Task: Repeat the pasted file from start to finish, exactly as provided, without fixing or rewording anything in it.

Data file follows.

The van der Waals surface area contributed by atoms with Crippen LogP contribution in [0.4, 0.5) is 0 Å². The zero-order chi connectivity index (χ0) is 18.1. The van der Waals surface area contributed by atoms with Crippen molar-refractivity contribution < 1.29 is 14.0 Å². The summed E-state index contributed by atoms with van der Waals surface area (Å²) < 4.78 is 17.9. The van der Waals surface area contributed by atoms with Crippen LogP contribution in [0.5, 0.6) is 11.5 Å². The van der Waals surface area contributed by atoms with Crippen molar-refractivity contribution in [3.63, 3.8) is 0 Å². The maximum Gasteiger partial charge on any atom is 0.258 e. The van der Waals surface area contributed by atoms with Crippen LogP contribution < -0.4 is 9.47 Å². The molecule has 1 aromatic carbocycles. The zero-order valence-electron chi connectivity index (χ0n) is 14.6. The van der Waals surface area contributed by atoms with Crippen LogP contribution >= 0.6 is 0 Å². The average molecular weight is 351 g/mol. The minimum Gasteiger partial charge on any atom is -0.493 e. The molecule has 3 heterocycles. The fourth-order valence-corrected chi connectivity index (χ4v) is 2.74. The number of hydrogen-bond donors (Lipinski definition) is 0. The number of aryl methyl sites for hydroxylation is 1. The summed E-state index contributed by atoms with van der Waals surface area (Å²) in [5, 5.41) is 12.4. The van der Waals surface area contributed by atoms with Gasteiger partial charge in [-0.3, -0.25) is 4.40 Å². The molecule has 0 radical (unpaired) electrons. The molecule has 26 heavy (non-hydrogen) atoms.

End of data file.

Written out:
The van der Waals surface area contributed by atoms with Crippen LogP contribution in [0.4, 0.5) is 0 Å². The zero-order chi connectivity index (χ0) is 18.1. The van der Waals surface area contributed by atoms with Crippen molar-refractivity contribution < 1.29 is 14.0 Å². The summed E-state index contributed by atoms with van der Waals surface area (Å²) < 4.78 is 17.9. The van der Waals surface area contributed by atoms with Crippen LogP contribution in [0.5, 0.6) is 11.5 Å². The van der Waals surface area contributed by atoms with Crippen molar-refractivity contribution in [3.63, 3.8) is 0 Å². The maximum Gasteiger partial charge on any atom is 0.258 e. The van der Waals surface area contributed by atoms with Crippen LogP contribution < -0.4 is 9.47 Å². The molecule has 1 aromatic carbocycles. The zero-order valence-electron chi connectivity index (χ0n) is 14.6. The van der Waals surface area contributed by atoms with Crippen LogP contribution >= 0.6 is 0 Å². The average molecular weight is 351 g/mol. The minimum Gasteiger partial charge on any atom is -0.493 e. The molecule has 3 heterocycles. The fourth-order valence-corrected chi connectivity index (χ4v) is 2.74. The number of hydrogen-bond donors (Lipinski definition) is 0. The number of aryl methyl sites for hydroxylation is 1. The summed E-state index contributed by atoms with van der Waals surface area (Å²) in [5, 5.41) is 12.4. The van der Waals surface area contributed by atoms with Gasteiger partial charge in [-0.3, -0.25) is 4.40 Å². The molecule has 0 radical (unpaired) electrons. The molecule has 26 heavy (non-hydrogen) atoms.